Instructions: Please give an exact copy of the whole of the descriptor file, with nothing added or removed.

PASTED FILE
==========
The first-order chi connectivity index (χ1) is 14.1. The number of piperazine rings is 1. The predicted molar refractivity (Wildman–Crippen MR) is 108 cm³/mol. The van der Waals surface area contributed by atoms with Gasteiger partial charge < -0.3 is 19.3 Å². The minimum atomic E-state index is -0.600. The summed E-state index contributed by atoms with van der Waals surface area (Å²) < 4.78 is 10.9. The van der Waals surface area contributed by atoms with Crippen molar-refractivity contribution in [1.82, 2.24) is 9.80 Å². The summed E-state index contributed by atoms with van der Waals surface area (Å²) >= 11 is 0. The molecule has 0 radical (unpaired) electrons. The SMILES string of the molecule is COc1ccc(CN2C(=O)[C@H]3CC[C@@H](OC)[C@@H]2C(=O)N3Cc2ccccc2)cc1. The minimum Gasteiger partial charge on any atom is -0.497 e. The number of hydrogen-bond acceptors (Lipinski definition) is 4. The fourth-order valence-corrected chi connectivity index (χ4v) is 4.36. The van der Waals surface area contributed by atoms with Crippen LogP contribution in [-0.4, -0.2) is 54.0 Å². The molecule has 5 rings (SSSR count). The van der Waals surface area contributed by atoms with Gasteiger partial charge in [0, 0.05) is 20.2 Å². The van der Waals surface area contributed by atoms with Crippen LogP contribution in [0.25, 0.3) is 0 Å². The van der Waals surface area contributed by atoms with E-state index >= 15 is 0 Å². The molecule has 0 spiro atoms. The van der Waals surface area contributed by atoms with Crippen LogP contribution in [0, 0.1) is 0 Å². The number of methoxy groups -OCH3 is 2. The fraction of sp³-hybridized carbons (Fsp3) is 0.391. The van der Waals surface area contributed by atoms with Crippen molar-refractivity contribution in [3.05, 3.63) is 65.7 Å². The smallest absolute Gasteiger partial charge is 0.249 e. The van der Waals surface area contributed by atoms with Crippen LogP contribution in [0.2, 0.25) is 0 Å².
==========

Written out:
The first-order chi connectivity index (χ1) is 14.1. The number of piperazine rings is 1. The predicted molar refractivity (Wildman–Crippen MR) is 108 cm³/mol. The van der Waals surface area contributed by atoms with Gasteiger partial charge < -0.3 is 19.3 Å². The minimum atomic E-state index is -0.600. The summed E-state index contributed by atoms with van der Waals surface area (Å²) < 4.78 is 10.9. The van der Waals surface area contributed by atoms with Crippen molar-refractivity contribution in [1.82, 2.24) is 9.80 Å². The summed E-state index contributed by atoms with van der Waals surface area (Å²) >= 11 is 0. The molecule has 0 radical (unpaired) electrons. The SMILES string of the molecule is COc1ccc(CN2C(=O)[C@H]3CC[C@@H](OC)[C@@H]2C(=O)N3Cc2ccccc2)cc1. The minimum Gasteiger partial charge on any atom is -0.497 e. The number of hydrogen-bond acceptors (Lipinski definition) is 4. The fourth-order valence-corrected chi connectivity index (χ4v) is 4.36. The van der Waals surface area contributed by atoms with Crippen LogP contribution in [-0.4, -0.2) is 54.0 Å². The molecule has 5 rings (SSSR count). The van der Waals surface area contributed by atoms with Gasteiger partial charge in [0, 0.05) is 20.2 Å². The van der Waals surface area contributed by atoms with Crippen LogP contribution in [0.25, 0.3) is 0 Å². The van der Waals surface area contributed by atoms with E-state index >= 15 is 0 Å². The molecule has 0 spiro atoms. The van der Waals surface area contributed by atoms with Crippen LogP contribution in [0, 0.1) is 0 Å². The number of methoxy groups -OCH3 is 2. The fraction of sp³-hybridized carbons (Fsp3) is 0.391. The van der Waals surface area contributed by atoms with Crippen molar-refractivity contribution in [3.05, 3.63) is 65.7 Å². The smallest absolute Gasteiger partial charge is 0.249 e. The van der Waals surface area contributed by atoms with Crippen LogP contribution in [0.2, 0.25) is 0 Å².